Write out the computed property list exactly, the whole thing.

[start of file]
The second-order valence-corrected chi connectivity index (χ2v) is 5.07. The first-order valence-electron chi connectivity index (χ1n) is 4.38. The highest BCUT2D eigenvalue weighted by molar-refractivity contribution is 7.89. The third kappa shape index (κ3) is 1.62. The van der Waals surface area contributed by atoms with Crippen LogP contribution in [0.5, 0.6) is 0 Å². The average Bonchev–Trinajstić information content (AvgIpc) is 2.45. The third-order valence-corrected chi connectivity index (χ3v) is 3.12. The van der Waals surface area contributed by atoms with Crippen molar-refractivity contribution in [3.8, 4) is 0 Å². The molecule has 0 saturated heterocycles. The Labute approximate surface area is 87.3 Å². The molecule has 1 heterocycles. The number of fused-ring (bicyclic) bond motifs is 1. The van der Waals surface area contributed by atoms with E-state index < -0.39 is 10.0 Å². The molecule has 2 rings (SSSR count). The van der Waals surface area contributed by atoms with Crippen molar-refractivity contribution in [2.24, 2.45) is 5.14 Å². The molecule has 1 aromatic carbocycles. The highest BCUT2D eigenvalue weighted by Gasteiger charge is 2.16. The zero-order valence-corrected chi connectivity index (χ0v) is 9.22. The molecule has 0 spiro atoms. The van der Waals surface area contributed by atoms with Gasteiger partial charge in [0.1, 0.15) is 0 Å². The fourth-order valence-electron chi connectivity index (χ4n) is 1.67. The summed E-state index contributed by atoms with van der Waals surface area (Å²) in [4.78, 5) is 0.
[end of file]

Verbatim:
The second-order valence-corrected chi connectivity index (χ2v) is 5.07. The first-order valence-electron chi connectivity index (χ1n) is 4.38. The highest BCUT2D eigenvalue weighted by molar-refractivity contribution is 7.89. The third kappa shape index (κ3) is 1.62. The van der Waals surface area contributed by atoms with Crippen LogP contribution in [0.5, 0.6) is 0 Å². The average Bonchev–Trinajstić information content (AvgIpc) is 2.45. The third-order valence-corrected chi connectivity index (χ3v) is 3.12. The van der Waals surface area contributed by atoms with Crippen molar-refractivity contribution in [3.8, 4) is 0 Å². The molecule has 0 saturated heterocycles. The Labute approximate surface area is 87.3 Å². The molecule has 1 heterocycles. The number of fused-ring (bicyclic) bond motifs is 1. The van der Waals surface area contributed by atoms with E-state index < -0.39 is 10.0 Å². The molecule has 2 rings (SSSR count). The van der Waals surface area contributed by atoms with Crippen molar-refractivity contribution in [2.24, 2.45) is 5.14 Å². The molecule has 1 aromatic carbocycles. The highest BCUT2D eigenvalue weighted by Gasteiger charge is 2.16. The zero-order valence-corrected chi connectivity index (χ0v) is 9.22. The molecule has 0 spiro atoms. The van der Waals surface area contributed by atoms with Gasteiger partial charge in [0.1, 0.15) is 0 Å². The fourth-order valence-electron chi connectivity index (χ4n) is 1.67. The summed E-state index contributed by atoms with van der Waals surface area (Å²) in [4.78, 5) is 0.